Phase three has demonstrated that schools with flexible and adaptable approaches to new technology, as opposed to being locked into managed services, can successfully adopt new technologies, integrate them into the school environment and benefit from an increase in creativity that such innovation brings. LiNM pupils had limited problems with software choice; they used whatever browser and/or device was available and whatever operating system, as long as the door remained open for their participation.

Our observations confirm that children log on where (and when) there is opportunity: from school, home, public access points, friends, anywhere. The pattern of use identified in the findings above clearly evidences the importance of individual identity over group identity and of mixed age, distributed, asynchronous communities.
1 VYGOTSKI, (1967) "Mind in Society", Harvard University Press
2 BRUNER, J. (196). Actual minds, possible worlds. Cambridge: Harvard University Press.
3 FOSNOT, C. T. (EDS.). (1996). Constructivism: Theory, perspectives, and practice. New York: Teachers College Press
4 KAYE (1995), "Computer Supported Collaborative Learning" in "Information Technology & Society" Edited by Heap et al, The Open University
5 NAJJAR, (1995) "Multimedia Information and Learning", Journal of Educational Multimedia and Hypermedia, Vol 5, No 2 1996
6 Findings Phase one
7 BROWN, J. S., COLLINS, A., & DUGUID, P. (1989/95). Situated Cognition and the Culture of Learning. available at, last updated 29-Nov-95
8 JONASSEN, D. (1994). Technology As Cognitive Tools: Learners As Designers. ITFORUM listserv discussion paper published 2nd May 1994: available at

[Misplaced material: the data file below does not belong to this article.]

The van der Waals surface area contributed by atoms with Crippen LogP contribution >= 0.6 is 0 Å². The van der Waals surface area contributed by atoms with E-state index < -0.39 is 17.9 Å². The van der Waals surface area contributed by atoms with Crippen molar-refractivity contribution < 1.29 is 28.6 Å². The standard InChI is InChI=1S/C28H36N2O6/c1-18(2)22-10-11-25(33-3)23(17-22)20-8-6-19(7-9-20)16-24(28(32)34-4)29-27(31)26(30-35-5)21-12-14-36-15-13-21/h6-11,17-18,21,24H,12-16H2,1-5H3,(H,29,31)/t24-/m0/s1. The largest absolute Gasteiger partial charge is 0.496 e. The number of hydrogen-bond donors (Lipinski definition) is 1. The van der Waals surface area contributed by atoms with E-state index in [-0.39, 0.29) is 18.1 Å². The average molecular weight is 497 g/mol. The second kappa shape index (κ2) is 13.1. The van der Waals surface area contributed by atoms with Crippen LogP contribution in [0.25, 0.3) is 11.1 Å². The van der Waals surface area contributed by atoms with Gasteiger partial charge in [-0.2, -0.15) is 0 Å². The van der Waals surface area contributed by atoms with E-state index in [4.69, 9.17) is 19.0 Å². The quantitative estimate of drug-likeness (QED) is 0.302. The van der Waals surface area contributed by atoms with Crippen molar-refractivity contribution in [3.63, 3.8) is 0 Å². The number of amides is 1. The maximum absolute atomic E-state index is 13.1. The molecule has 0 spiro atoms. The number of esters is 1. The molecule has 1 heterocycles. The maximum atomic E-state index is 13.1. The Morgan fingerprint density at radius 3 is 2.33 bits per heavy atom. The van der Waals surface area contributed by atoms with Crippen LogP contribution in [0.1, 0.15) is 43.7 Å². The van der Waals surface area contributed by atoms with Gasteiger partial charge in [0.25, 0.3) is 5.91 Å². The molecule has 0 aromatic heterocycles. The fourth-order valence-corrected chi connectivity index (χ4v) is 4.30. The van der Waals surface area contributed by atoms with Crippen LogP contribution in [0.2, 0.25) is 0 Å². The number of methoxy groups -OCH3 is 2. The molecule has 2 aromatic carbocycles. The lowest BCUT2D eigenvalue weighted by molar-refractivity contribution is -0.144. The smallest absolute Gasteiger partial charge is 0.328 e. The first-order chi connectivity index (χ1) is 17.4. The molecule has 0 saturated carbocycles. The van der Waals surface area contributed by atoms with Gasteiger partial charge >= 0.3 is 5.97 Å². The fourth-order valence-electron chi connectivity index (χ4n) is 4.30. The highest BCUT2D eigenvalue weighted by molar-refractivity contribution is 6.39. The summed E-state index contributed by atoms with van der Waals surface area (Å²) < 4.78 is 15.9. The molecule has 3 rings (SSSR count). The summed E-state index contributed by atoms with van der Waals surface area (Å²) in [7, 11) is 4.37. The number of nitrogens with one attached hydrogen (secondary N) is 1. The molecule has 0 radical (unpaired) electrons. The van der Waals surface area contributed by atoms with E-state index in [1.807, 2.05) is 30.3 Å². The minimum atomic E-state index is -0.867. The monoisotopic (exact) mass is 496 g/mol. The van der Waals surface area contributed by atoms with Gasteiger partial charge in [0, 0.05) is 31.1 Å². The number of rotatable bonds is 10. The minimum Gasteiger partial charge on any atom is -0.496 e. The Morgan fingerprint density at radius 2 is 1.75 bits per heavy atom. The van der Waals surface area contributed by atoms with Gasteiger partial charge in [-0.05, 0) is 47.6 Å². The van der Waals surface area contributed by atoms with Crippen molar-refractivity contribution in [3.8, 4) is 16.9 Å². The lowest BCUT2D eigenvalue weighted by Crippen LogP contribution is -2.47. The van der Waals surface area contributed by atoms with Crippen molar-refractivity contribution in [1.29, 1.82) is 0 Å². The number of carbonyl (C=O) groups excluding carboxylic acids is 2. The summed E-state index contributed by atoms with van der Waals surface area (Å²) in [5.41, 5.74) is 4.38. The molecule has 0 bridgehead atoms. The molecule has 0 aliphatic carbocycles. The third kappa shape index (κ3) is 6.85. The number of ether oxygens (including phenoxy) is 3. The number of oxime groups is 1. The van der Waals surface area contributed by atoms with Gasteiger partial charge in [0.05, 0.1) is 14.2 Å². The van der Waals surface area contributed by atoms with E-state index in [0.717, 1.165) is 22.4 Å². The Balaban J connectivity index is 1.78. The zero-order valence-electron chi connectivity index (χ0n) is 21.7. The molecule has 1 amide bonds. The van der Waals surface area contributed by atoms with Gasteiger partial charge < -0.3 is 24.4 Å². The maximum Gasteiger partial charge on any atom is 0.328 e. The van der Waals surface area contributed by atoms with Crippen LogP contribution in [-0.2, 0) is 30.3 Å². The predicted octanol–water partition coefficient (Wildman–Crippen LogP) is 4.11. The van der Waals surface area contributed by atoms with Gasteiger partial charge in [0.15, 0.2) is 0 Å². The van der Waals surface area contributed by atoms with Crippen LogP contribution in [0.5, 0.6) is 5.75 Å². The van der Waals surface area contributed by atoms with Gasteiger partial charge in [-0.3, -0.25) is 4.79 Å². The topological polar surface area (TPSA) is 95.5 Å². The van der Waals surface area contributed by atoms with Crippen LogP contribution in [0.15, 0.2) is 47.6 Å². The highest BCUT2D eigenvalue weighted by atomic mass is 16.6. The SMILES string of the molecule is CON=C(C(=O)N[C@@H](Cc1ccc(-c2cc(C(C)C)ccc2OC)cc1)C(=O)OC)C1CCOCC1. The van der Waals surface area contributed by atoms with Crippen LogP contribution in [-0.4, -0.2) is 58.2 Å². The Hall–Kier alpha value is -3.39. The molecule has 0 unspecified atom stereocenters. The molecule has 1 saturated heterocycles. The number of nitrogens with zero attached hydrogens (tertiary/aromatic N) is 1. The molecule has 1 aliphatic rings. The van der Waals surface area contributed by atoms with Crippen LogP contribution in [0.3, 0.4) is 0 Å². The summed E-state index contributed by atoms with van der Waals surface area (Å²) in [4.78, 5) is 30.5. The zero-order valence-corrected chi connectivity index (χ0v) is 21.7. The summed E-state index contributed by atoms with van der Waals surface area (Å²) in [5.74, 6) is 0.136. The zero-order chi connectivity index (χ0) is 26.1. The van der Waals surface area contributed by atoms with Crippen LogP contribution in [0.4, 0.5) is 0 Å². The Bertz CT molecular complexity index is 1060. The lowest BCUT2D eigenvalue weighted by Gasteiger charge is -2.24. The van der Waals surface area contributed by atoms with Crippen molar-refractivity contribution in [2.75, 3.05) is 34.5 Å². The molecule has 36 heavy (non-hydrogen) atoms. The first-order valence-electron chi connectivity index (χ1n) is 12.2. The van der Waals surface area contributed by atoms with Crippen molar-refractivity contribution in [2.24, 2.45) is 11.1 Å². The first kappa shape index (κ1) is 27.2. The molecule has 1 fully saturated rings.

9 PRICKETT, E. M., HIGGINS, K., & BOONE, R. (1994). Technology for learning ... not learning about technology. Teaching exceptional children, summer, 56-60.February 1998
10 Findings Phase two
11 NOP research (June 2000)“Children and the Internet” March 2000
Under 16's using the Internet by country:
Denmark: 90%
Sweden: 84%
France: 40%
England: 55%
Italy: 45%

(Words: 4126 )

Filed under:

Lewis Carroll describes a fictional map that had:

"the scale of a mile to the mile."

A character notes some practical difficulties with such a map and states that:

"we now use the country itself, as its own map, and I assure you it does nearly as well."
— Sylvie and Bruno Concluded, Lewis Carroll, 1893

Timeline instructions

- Drag in the timeline to move it left and right

- Double-click in the overview to centre there

- Click on an event to see a summary

- Click on the summary's title to read more


Timeline key:

The dissertation and portfolio for Richard Millwood's PhD by Retrospective Practice titled 'The Design Of Learner-centred, Technology-enhanced Education'. education & The dissertation and portfolio for Richard Millwood's PhD by Retrospective Practice titled 'The Design Of Learner-centred, Technology-enhanced Education'. employment

The dissertation and portfolio for Richard Millwood's PhD by Retrospective Practice titled 'The Design Of Learner-centred, Technology-enhanced Education'. project

The dissertation and portfolio for Richard Millwood's PhD by Retrospective Practice titled 'The Design Of Learner-centred, Technology-enhanced Education'. professional

The dissertation and portfolio for Richard Millwood's PhD by Retrospective Practice titled 'The Design Of Learner-centred, Technology-enhanced Education'. conference

The dissertation and portfolio for Richard Millwood's PhD by Retrospective Practice titled 'The Design Of Learner-centred, Technology-enhanced Education'. publication

The dissertation and portfolio for Richard Millwood's PhD by Retrospective Practice titled 'The Design Of Learner-centred, Technology-enhanced Education'. teaching

The dissertation and portfolio for Richard Millwood's PhD by Retrospective Practice titled 'The Design Of Learner-centred, Technology-enhanced Education'.selected for the PhD